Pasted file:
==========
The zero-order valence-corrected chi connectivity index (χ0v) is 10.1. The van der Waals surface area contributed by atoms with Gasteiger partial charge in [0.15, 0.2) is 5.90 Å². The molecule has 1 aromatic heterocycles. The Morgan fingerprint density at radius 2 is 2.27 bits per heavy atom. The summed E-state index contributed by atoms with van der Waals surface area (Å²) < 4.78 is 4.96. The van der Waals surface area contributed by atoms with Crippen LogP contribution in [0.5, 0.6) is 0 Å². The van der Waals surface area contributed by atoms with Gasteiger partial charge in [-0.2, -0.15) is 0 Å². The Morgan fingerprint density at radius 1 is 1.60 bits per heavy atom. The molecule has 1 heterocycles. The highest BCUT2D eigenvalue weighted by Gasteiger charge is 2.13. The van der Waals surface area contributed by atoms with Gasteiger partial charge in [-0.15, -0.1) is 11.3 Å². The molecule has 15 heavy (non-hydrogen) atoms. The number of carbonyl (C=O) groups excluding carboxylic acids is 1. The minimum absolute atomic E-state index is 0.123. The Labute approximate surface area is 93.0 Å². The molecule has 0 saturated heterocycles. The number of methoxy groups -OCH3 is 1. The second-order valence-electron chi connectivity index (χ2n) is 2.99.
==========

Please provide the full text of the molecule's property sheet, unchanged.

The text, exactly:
The zero-order valence-corrected chi connectivity index (χ0v) is 10.1. The van der Waals surface area contributed by atoms with Gasteiger partial charge in [0.15, 0.2) is 5.90 Å². The molecule has 1 aromatic heterocycles. The Morgan fingerprint density at radius 2 is 2.27 bits per heavy atom. The summed E-state index contributed by atoms with van der Waals surface area (Å²) < 4.78 is 4.96. The van der Waals surface area contributed by atoms with Crippen LogP contribution in [0.5, 0.6) is 0 Å². The van der Waals surface area contributed by atoms with Gasteiger partial charge in [-0.2, -0.15) is 0 Å². The Morgan fingerprint density at radius 1 is 1.60 bits per heavy atom. The molecule has 1 heterocycles. The highest BCUT2D eigenvalue weighted by Gasteiger charge is 2.13. The van der Waals surface area contributed by atoms with Gasteiger partial charge in [-0.15, -0.1) is 11.3 Å². The molecule has 15 heavy (non-hydrogen) atoms. The number of carbonyl (C=O) groups excluding carboxylic acids is 1. The minimum absolute atomic E-state index is 0.123. The Labute approximate surface area is 93.0 Å². The molecule has 0 saturated heterocycles. The number of methoxy groups -OCH3 is 1. The second-order valence-electron chi connectivity index (χ2n) is 2.99.